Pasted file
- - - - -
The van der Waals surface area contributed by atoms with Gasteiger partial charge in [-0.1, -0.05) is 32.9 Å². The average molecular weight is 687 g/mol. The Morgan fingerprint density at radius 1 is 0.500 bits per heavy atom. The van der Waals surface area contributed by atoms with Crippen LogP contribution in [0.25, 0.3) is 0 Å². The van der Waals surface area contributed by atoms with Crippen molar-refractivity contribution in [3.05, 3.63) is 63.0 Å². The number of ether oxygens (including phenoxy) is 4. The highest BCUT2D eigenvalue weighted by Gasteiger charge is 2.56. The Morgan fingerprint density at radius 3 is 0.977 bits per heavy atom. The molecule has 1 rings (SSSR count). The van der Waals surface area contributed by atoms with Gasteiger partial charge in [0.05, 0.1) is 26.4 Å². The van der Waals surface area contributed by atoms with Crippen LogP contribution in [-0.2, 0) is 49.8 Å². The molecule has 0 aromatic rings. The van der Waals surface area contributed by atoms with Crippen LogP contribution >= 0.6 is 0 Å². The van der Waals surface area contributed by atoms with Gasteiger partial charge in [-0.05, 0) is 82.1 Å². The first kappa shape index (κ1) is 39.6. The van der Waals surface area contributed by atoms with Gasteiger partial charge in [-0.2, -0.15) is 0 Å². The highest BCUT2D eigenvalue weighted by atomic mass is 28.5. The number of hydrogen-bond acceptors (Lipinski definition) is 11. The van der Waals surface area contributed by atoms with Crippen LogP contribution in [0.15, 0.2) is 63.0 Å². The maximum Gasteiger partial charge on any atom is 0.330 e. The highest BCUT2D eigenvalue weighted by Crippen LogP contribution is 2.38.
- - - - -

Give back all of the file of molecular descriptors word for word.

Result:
The van der Waals surface area contributed by atoms with Gasteiger partial charge in [-0.1, -0.05) is 32.9 Å². The average molecular weight is 687 g/mol. The Morgan fingerprint density at radius 1 is 0.500 bits per heavy atom. The van der Waals surface area contributed by atoms with Crippen LogP contribution in [0.25, 0.3) is 0 Å². The van der Waals surface area contributed by atoms with Crippen molar-refractivity contribution in [3.05, 3.63) is 63.0 Å². The number of ether oxygens (including phenoxy) is 4. The highest BCUT2D eigenvalue weighted by Gasteiger charge is 2.56. The Morgan fingerprint density at radius 3 is 0.977 bits per heavy atom. The molecule has 1 rings (SSSR count). The van der Waals surface area contributed by atoms with Gasteiger partial charge in [0.05, 0.1) is 26.4 Å². The van der Waals surface area contributed by atoms with Crippen LogP contribution in [-0.2, 0) is 49.8 Å². The molecule has 0 aromatic rings. The van der Waals surface area contributed by atoms with Crippen LogP contribution >= 0.6 is 0 Å². The van der Waals surface area contributed by atoms with Gasteiger partial charge in [-0.05, 0) is 82.1 Å². The first kappa shape index (κ1) is 39.6. The van der Waals surface area contributed by atoms with Gasteiger partial charge in [-0.2, -0.15) is 0 Å². The highest BCUT2D eigenvalue weighted by atomic mass is 28.5. The number of hydrogen-bond acceptors (Lipinski definition) is 11. The van der Waals surface area contributed by atoms with Crippen LogP contribution in [0.15, 0.2) is 63.0 Å². The maximum Gasteiger partial charge on any atom is 0.330 e. The highest BCUT2D eigenvalue weighted by Crippen LogP contribution is 2.38.